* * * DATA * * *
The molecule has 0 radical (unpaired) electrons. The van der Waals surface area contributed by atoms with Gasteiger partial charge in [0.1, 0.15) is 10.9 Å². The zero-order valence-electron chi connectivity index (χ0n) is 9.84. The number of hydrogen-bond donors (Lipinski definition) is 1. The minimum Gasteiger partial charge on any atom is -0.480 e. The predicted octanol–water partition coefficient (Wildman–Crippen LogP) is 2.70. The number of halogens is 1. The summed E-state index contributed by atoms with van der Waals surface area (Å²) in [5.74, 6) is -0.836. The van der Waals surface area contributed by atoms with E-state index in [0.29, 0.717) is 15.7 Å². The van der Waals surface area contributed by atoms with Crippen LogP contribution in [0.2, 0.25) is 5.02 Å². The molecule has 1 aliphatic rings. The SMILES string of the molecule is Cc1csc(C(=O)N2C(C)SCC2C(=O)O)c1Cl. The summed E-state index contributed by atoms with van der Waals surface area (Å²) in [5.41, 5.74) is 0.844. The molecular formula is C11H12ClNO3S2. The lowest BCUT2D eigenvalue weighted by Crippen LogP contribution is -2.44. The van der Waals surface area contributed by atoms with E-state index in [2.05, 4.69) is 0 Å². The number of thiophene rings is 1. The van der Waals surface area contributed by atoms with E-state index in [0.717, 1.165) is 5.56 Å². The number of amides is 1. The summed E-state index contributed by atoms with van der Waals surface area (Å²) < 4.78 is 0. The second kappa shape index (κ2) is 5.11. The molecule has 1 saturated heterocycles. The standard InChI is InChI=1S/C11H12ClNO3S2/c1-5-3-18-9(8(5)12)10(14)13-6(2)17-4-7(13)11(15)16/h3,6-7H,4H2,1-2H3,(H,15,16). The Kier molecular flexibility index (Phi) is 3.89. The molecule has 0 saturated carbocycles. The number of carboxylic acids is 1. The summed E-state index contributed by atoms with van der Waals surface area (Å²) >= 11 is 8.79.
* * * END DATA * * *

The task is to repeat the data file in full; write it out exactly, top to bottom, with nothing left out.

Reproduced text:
The molecule has 0 radical (unpaired) electrons. The van der Waals surface area contributed by atoms with Gasteiger partial charge in [0.1, 0.15) is 10.9 Å². The zero-order valence-electron chi connectivity index (χ0n) is 9.84. The number of hydrogen-bond donors (Lipinski definition) is 1. The minimum Gasteiger partial charge on any atom is -0.480 e. The predicted octanol–water partition coefficient (Wildman–Crippen LogP) is 2.70. The number of halogens is 1. The summed E-state index contributed by atoms with van der Waals surface area (Å²) in [5.74, 6) is -0.836. The van der Waals surface area contributed by atoms with E-state index in [0.29, 0.717) is 15.7 Å². The van der Waals surface area contributed by atoms with Crippen LogP contribution in [0.2, 0.25) is 5.02 Å². The molecule has 1 aliphatic rings. The SMILES string of the molecule is Cc1csc(C(=O)N2C(C)SCC2C(=O)O)c1Cl. The summed E-state index contributed by atoms with van der Waals surface area (Å²) in [5.41, 5.74) is 0.844. The molecular formula is C11H12ClNO3S2. The lowest BCUT2D eigenvalue weighted by Crippen LogP contribution is -2.44. The van der Waals surface area contributed by atoms with E-state index in [2.05, 4.69) is 0 Å². The number of thiophene rings is 1. The van der Waals surface area contributed by atoms with E-state index in [0.717, 1.165) is 5.56 Å². The number of amides is 1. The summed E-state index contributed by atoms with van der Waals surface area (Å²) < 4.78 is 0. The second kappa shape index (κ2) is 5.11. The molecule has 1 saturated heterocycles. The standard InChI is InChI=1S/C11H12ClNO3S2/c1-5-3-18-9(8(5)12)10(14)13-6(2)17-4-7(13)11(15)16/h3,6-7H,4H2,1-2H3,(H,15,16). The Kier molecular flexibility index (Phi) is 3.89. The molecule has 0 saturated carbocycles. The number of carboxylic acids is 1. The summed E-state index contributed by atoms with van der Waals surface area (Å²) >= 11 is 8.79.